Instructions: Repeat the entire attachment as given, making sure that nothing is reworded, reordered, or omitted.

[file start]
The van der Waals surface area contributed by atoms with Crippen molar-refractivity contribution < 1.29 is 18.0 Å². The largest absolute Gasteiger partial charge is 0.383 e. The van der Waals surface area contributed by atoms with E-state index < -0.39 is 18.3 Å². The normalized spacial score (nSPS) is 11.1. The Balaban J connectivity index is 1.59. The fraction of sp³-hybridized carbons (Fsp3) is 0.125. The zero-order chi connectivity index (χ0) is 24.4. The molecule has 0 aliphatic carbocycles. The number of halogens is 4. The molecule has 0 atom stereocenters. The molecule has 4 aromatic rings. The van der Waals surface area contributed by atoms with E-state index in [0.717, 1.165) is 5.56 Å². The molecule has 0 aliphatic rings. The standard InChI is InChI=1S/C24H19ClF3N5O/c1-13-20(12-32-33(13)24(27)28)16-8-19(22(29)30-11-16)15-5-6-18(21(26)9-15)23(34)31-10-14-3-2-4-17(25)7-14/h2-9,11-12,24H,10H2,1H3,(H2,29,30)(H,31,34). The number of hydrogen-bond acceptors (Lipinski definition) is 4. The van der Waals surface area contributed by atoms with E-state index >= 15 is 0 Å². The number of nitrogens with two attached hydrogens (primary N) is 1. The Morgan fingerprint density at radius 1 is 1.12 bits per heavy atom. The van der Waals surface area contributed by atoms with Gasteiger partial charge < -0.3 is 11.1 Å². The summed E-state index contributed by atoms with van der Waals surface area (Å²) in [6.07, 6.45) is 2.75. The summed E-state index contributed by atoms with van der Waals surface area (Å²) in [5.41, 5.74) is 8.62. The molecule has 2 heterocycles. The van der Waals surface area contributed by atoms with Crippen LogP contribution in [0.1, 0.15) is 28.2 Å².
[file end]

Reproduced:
The van der Waals surface area contributed by atoms with Crippen molar-refractivity contribution < 1.29 is 18.0 Å². The largest absolute Gasteiger partial charge is 0.383 e. The van der Waals surface area contributed by atoms with E-state index < -0.39 is 18.3 Å². The normalized spacial score (nSPS) is 11.1. The Balaban J connectivity index is 1.59. The fraction of sp³-hybridized carbons (Fsp3) is 0.125. The zero-order chi connectivity index (χ0) is 24.4. The molecule has 0 aliphatic carbocycles. The number of halogens is 4. The molecule has 0 atom stereocenters. The molecule has 4 aromatic rings. The van der Waals surface area contributed by atoms with E-state index in [0.717, 1.165) is 5.56 Å². The molecule has 0 aliphatic rings. The standard InChI is InChI=1S/C24H19ClF3N5O/c1-13-20(12-32-33(13)24(27)28)16-8-19(22(29)30-11-16)15-5-6-18(21(26)9-15)23(34)31-10-14-3-2-4-17(25)7-14/h2-9,11-12,24H,10H2,1H3,(H2,29,30)(H,31,34). The number of hydrogen-bond acceptors (Lipinski definition) is 4. The van der Waals surface area contributed by atoms with E-state index >= 15 is 0 Å². The number of nitrogens with two attached hydrogens (primary N) is 1. The Morgan fingerprint density at radius 1 is 1.12 bits per heavy atom. The van der Waals surface area contributed by atoms with Gasteiger partial charge < -0.3 is 11.1 Å². The summed E-state index contributed by atoms with van der Waals surface area (Å²) in [6.07, 6.45) is 2.75. The summed E-state index contributed by atoms with van der Waals surface area (Å²) in [5.41, 5.74) is 8.62. The molecule has 2 heterocycles. The van der Waals surface area contributed by atoms with Crippen LogP contribution in [0.1, 0.15) is 28.2 Å².